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Something Wild
12:00 am
Fri February 24, 2012

Give a Hoot

Barred owls, New Hampshire's most common owl species, also have the most familiar courtship and territorial song—usually translated as, "Who cooks for you? Who cooks for you-all?"   It can be heard all year, day or night, but really revs up as owl breeding season begins in late winter.  Owls are early nesters.

Wildlife produce their young when their primary food resource is most abundant.  Mice, rabbit and squirrel populations are exploding when owl hatchlings on a continual growth spurt require frequent feeding.

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Something Wild
12:00 am
Fri February 17, 2012

Do Animals Really Mate for Life?

With Valentine's Day over, let's get real about "Romance"…   Do any animals really mate for life?

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Something Wild
10:56 am
Thu February 9, 2012

Noisy Water Birds

Summer visitors to New Hampshire typically are eager to hear the call of a common loon, emblem of the wild and remote north woods.  Popular souvenirs to take home include coffee mugs, sweatshirts and jewelry—all with a loon motif.

In addition to their striking appearance, I suspect the fact that loons chorus at night adds greatly to their mystique.  Loons of winter don't get much attention, but scan coastal waters and chances are good you'll see a loon or two offshore.  New Hampshire's breeding loons don't migrate far.

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Something Wild
8:00 am
Fri February 3, 2012

Antlers in the Snow

Dave Anderson

While following deer trails in snow you'll find pellets of scat and tufts of hair – coarse grey and white hair, hollow in cross-section. A more coveted souvenir are "sheds” – cast-off antlers.

After breeding ends in December, deer antlers loosen at the base. Once-formidable weapons of territorial defense drop with testosterone levels in January. The shed antlers cast by bucks and bull moose each winter are often promptly buried by snow.

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Something Wild
12:00 am
Fri January 27, 2012

I Hear You Knocking

New Hampshire Audubon's annual Backyard Winter Bird Survey is coming up: the second weekend each February.

Three woodpeckers common statewide are among the early birds when it comes to loudly proclaiming territory and courtship. Lend an ear this time of year and you'll hear the rapid-fire drumming of powerful bills on resonant deadwood. Vocally challenged, woodpeckers drum while most other backyard birds sing.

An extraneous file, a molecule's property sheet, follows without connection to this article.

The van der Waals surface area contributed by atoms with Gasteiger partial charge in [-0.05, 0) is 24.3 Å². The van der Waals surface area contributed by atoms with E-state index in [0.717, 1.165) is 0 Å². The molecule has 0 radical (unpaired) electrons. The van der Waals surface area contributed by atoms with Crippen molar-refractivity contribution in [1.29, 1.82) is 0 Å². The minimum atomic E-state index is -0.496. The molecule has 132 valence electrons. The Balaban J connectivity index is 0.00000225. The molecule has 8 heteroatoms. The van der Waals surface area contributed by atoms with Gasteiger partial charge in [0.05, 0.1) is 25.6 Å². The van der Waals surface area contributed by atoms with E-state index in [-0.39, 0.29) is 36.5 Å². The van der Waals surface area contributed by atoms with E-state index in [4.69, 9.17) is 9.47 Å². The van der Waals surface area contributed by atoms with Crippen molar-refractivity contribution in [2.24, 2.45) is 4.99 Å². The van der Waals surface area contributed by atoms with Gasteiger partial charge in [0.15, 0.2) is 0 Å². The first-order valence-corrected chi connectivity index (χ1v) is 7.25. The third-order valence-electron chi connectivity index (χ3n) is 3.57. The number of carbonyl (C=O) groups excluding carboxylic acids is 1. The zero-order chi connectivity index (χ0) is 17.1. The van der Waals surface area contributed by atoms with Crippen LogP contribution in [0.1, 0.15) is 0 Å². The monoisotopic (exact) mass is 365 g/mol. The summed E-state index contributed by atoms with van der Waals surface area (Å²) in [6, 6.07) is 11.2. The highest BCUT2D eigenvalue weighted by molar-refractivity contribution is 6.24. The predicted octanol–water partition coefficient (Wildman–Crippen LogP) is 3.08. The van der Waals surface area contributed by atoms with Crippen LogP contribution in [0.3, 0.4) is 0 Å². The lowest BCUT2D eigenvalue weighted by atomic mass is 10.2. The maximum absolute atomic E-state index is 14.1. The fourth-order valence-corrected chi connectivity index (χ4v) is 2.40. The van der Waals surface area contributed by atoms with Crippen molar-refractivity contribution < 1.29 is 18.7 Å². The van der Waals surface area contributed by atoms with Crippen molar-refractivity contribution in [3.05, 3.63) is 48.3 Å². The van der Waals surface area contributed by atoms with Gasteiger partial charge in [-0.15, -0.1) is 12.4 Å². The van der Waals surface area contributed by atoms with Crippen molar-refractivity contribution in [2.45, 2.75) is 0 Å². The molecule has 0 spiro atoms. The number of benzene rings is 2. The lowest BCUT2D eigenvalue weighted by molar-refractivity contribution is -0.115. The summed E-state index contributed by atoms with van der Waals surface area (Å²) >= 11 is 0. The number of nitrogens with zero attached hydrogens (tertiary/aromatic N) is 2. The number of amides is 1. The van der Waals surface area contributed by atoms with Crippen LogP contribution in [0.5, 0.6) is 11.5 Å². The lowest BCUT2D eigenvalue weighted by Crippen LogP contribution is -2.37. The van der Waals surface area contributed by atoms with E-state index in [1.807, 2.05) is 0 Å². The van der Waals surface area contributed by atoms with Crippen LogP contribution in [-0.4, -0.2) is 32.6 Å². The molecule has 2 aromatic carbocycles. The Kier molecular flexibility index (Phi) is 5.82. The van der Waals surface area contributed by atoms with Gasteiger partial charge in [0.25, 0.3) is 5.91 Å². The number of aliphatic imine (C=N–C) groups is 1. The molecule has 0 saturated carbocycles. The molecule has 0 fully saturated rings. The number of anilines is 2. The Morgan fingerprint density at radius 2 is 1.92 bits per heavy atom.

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Something Wild
12:00 am
Fri January 20, 2012

Got Snow?

Ben Hudson via Society for Protection of NH Forests

Snow - or a lack thereof - is a perennial January conversation. We put online Doppler radar maps in motion to access a range of snow forecasts. For people, weather news underlies commuting times, power outages and snow sports that drive winter tourism. But for wildlife, winter weather spells survival or death for animals best-adapted to changing conditions.

Which animals win or lose during an open or low-snow winter?

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Something Wild
12:00 am
Fri January 13, 2012

Friday the 13th

Once again, Friday the 13th is at hand, one of the most abiding superstitions despite little agreement about its origins. Superstitions date from a time when the workings of the physical world were unknown. Calamitous events such as earthquakes, solar eclipses, plagues and death seemingly came out of nowhere.

Many superstitions centered on birds, most likely because they fly high to the heavens where the gods were thought to hang out. Birds were seen as carrying messages from the gods, and because the gods wielded power capriciously the messages seldom were glad tidings.

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Something Wild
12:00 am
Fri January 6, 2012

Solid Water

s.alt via Flickr

You learned a remarkable property of H2O back in High School chemistry. Remember?

Normally, the density of compounds decreases as temperatures increase and molecules spread out. When temperatures fall, density increases as molecules become more tightly packed. Not true for ice – in fact, the exact opposite occurs!

In liquid form, each water molecule’s hydrogen is bonded to 3 other water molecules. In ice form, each molecule’s hydrogen bonded to 4 others. These hydrogen bonds form an open arrangement that is less compact than liquid water.